As a music therapist, I facilitate group sessions in a variety of settings. Every nursing home or assisted living facility or senior apartment building I go to has a different place for activity programming, and some are definitely better than others. Of course, some of the advantage or disadvantage comes from the construction of the building itself, and unless you have a hand in planning for renovations, you don’t have control over that. What you DO control, though, can make a HUGE difference in the success of a group activity experience.
No matter what activity or experience you are leading, you want to make sure that everyone can SEE and HEAR what is going on so that they can be ACTIVE PARTICIPANTS. Here’s how to do it:
Choose a space big enough for the group – but not too big. You’ll want to have room for everyone to get in and out of the room and maneuver around the space, but if you’re in a space that is too big for your group, it is easy for other distractions to sneak into the room and interfere with the activity.
Consider the needs of the participants, especially when deciding how big the group can be. If you have folks who will need a lot of direct attention and cueing, for example, you’ll need to keep the group small. People with hearing impairments may need to be in a smaller space. People with vision impairments might feel more comfortable in a smaller group. On the other hand, you might get more social or musical interaction in a larger group of people with higher cognitive functioning.
Arrange the participants in a circle or semi-circle. Make sure everybody can see everybody else to encourage interaction. For larger groups, arrange people in concentric circles so that everyone is still facing towards the middle.
Avoid having people on the edges of the group, whether they are staff members or residents who are less responsive than others. Everyone should be a part of the group, even if they can only participate by being present.
Only use tables if necessary for your activity. They form a barrier between group members, and they make interacting and conversing more difficult.
Keep the noise level down. Shut the doors to the hallway if you have them. Turn off the TVs and radios. Work with housekeeping staff to make sure they won’t need to be in the room during your activity.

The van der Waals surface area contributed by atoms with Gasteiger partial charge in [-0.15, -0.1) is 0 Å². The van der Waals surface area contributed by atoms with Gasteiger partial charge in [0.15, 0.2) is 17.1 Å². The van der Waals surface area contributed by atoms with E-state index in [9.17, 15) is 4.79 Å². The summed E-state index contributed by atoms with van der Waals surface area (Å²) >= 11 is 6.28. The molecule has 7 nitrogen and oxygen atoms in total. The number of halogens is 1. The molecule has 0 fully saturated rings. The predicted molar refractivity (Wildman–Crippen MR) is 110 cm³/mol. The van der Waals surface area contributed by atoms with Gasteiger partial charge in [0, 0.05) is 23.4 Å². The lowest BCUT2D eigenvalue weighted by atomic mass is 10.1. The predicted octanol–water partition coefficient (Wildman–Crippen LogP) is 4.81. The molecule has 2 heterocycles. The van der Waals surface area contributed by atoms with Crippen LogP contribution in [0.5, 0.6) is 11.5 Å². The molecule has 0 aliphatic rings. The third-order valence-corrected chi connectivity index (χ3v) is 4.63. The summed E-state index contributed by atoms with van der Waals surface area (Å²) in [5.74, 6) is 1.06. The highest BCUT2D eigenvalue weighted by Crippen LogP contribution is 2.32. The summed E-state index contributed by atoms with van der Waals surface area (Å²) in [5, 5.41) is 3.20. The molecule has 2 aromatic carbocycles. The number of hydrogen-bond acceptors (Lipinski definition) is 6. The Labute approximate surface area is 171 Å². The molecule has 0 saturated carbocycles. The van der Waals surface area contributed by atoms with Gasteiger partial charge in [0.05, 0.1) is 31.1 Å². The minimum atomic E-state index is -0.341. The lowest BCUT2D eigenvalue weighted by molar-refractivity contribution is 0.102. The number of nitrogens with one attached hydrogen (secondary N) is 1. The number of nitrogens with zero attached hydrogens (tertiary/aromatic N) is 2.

Minimize people coming and going from the group. Every time someone enters or exits, it creates a distraction, and it takes time to get the group focused again on the activity. Ask nursing staff to avoid interrupting the session to pass meds or take residents to the shower unless absolutely necessary. Of course, residents sometimes need to leave for one reason or another, and people with dementia might feel the need to wander. That leads to the last point:
Be flexible and embrace the distractions. Even when you do everything you possibly can, you won’t really be able to create the perfect environment for a group activity. There will always be distractions and interruptions. You just need to find a way to integrate these things as part of your activity. As a music therapist, I’m inclined to think about situations in a musical way, so a video that I saw recently came to mind. Check out how this guy integrated an interruption into his musical performance.
With these tips in mind, I hope you’ll be able to create the environment that will help your residents enjoy and succeed in the group activities you facilitate.
Of course, I don’t know everything, and I’d love to hear what ideas YOU would suggest for creating the best environment for group activities. Please leave your ideas in the comments section!